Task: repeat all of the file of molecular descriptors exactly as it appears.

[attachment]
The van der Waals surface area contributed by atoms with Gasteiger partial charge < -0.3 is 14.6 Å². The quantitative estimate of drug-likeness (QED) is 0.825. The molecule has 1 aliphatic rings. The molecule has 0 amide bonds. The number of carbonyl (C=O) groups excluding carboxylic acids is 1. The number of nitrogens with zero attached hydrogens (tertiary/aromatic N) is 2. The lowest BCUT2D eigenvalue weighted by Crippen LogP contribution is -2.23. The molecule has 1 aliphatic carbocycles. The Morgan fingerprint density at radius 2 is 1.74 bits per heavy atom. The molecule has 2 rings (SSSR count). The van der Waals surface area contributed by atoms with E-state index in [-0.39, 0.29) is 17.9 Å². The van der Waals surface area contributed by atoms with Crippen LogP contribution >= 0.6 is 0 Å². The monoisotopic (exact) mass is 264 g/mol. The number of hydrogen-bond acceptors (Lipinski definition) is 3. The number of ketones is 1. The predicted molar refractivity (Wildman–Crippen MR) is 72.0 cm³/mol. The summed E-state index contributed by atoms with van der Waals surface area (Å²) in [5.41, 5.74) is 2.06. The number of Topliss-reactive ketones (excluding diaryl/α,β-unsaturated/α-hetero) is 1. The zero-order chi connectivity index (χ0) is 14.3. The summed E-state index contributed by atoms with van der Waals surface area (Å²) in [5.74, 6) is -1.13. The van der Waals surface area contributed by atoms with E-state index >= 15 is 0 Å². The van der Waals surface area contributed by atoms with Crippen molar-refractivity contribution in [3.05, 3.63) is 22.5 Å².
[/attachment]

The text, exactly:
The van der Waals surface area contributed by atoms with Gasteiger partial charge < -0.3 is 14.6 Å². The quantitative estimate of drug-likeness (QED) is 0.825. The molecule has 1 aliphatic rings. The molecule has 0 amide bonds. The number of carbonyl (C=O) groups excluding carboxylic acids is 1. The number of nitrogens with zero attached hydrogens (tertiary/aromatic N) is 2. The lowest BCUT2D eigenvalue weighted by Crippen LogP contribution is -2.23. The molecule has 1 aliphatic carbocycles. The Morgan fingerprint density at radius 2 is 1.74 bits per heavy atom. The molecule has 2 rings (SSSR count). The van der Waals surface area contributed by atoms with E-state index in [-0.39, 0.29) is 17.9 Å². The van der Waals surface area contributed by atoms with Crippen LogP contribution >= 0.6 is 0 Å². The monoisotopic (exact) mass is 264 g/mol. The number of hydrogen-bond acceptors (Lipinski definition) is 3. The number of ketones is 1. The predicted molar refractivity (Wildman–Crippen MR) is 72.0 cm³/mol. The summed E-state index contributed by atoms with van der Waals surface area (Å²) in [5.41, 5.74) is 2.06. The number of Topliss-reactive ketones (excluding diaryl/α,β-unsaturated/α-hetero) is 1. The zero-order chi connectivity index (χ0) is 14.3. The summed E-state index contributed by atoms with van der Waals surface area (Å²) in [5.74, 6) is -1.13. The van der Waals surface area contributed by atoms with E-state index >= 15 is 0 Å². The van der Waals surface area contributed by atoms with Crippen molar-refractivity contribution in [3.05, 3.63) is 22.5 Å².